Hard times spur libraries to shelve services

Barbara Webb, who oversees book collection purchases for the county, inspects new, catalogued arrivals at the library warehouse.
Barbara Webb, who oversees book collection purchases for the county, inspects new, catalogued arrivals at the library warehouse. (Michael S. Williamson)
Washington Post Staff Writer
Monday, January 3, 2011

Readers who want to reserve a copy of Laura Hillenbrand's new World War II biography for pickup at _blanka Montgomery County library better have a backup in mind.

There are 280 people in line for the 13 reserve copies of the "Seabiscuit" author's latest book, and the waiting time at the back of the queue is more than a year.

As Montgomery's politicians and Excel wizards enter the new year focused on unforgiving budget math, the county's readers are learning more about what ongoing library cuts mean for their local branches and daily routines.

In Bethesda, shrinking spending means not renewing a bipartisan and demographically diverse list of periodicals next year. The Nation and Weekly Standard are out. Car and Driver? Town and Country? Gone. Also among the titles to be discontinued: Runner's World and Bicycling, Entrepreneur and Fast Company, Nature and the Journal of the American Medical Association.

In Damascus, it has meant scaling way back on efforts to help babies, toddlers and preschoolers - and their parents and caregivers - get ready for early reading. The branch organized 124 early reading programs during the last fiscal year, and attendance topped 4,000. But in the first half of this fiscal year, about 800 participants squeezed into just 13 such programs.

The cuts also have meant earlier closing times. Some patrons have reacted to the changes with the height of understanding. Others have been steamed and sarcastic.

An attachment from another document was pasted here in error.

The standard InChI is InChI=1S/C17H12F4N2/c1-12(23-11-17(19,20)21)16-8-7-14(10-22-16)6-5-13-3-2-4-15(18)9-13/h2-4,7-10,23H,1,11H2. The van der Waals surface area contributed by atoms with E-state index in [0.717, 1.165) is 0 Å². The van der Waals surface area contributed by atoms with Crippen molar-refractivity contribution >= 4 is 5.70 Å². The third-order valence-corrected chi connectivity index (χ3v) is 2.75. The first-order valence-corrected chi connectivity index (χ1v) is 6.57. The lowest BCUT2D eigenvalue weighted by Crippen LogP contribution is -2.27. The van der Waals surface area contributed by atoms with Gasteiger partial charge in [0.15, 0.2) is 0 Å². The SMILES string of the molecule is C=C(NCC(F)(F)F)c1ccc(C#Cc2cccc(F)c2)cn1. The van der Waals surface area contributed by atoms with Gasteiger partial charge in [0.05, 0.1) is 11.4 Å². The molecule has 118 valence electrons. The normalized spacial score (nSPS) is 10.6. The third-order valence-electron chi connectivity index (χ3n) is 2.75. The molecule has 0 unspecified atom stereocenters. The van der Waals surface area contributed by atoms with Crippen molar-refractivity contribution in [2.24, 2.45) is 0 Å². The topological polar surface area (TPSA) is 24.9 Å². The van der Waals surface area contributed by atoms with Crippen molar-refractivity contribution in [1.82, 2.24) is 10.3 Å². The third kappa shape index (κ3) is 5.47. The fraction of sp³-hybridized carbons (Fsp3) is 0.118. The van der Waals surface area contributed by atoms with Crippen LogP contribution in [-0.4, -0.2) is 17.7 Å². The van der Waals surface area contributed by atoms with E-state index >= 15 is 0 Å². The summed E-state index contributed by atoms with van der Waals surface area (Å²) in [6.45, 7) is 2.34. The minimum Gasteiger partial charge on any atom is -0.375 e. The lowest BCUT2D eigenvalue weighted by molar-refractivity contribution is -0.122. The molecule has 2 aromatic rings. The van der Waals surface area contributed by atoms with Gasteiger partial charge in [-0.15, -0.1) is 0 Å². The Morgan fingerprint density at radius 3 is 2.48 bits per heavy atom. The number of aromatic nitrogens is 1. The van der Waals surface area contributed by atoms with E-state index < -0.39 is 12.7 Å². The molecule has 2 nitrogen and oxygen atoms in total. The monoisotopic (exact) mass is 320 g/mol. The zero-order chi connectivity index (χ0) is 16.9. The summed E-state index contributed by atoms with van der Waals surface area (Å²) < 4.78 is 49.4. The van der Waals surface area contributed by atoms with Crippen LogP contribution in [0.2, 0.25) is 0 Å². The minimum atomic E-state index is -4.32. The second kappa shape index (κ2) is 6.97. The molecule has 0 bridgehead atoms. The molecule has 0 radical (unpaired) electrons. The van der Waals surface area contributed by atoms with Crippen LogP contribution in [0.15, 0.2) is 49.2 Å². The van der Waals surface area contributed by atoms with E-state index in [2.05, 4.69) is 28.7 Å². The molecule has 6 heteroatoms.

"I usually come to the library about 8 p.m. on Thursday night. I guess I'll never be able to use the library again after you go to the absolutely useless schedule," commented Mark Gundy of Germantown on a feedback form for library management. "Why don't you open an hour later, or just close all the libraries and save all our taxes?"

The frustration also reflects the attachment people have for their neighborhood branches and the people in them. Gundy's suggestions also expressed concern for disruptions facing library staff. "I have good friends here and am sorry to see a good group broken up. Who's in charge here?" Gundy wrote.

'Doing less with less'

Parker Hamilton is in charge here. The South Carolina native started as a temporary librarian at Long Branch in 1981 and worked her way up as a branch manager, a senior county administrator and now head of the libraries.

"Do I wish we had adequate funds to deliver library services? Yes. But do I know this is a very real economic crisis the county is going through? Yes," Parker said. "We used to say, 'We're doing more with less.' Now the folks are saying, 'We're doing less with less.'"

Spending on libraries has dropped by more than a quarter since 2008 - from $40 million to $29 million - and the materials budget has been lopped in half, to $3 million.

Parker said she is pained by the backtracking those numbers represent.

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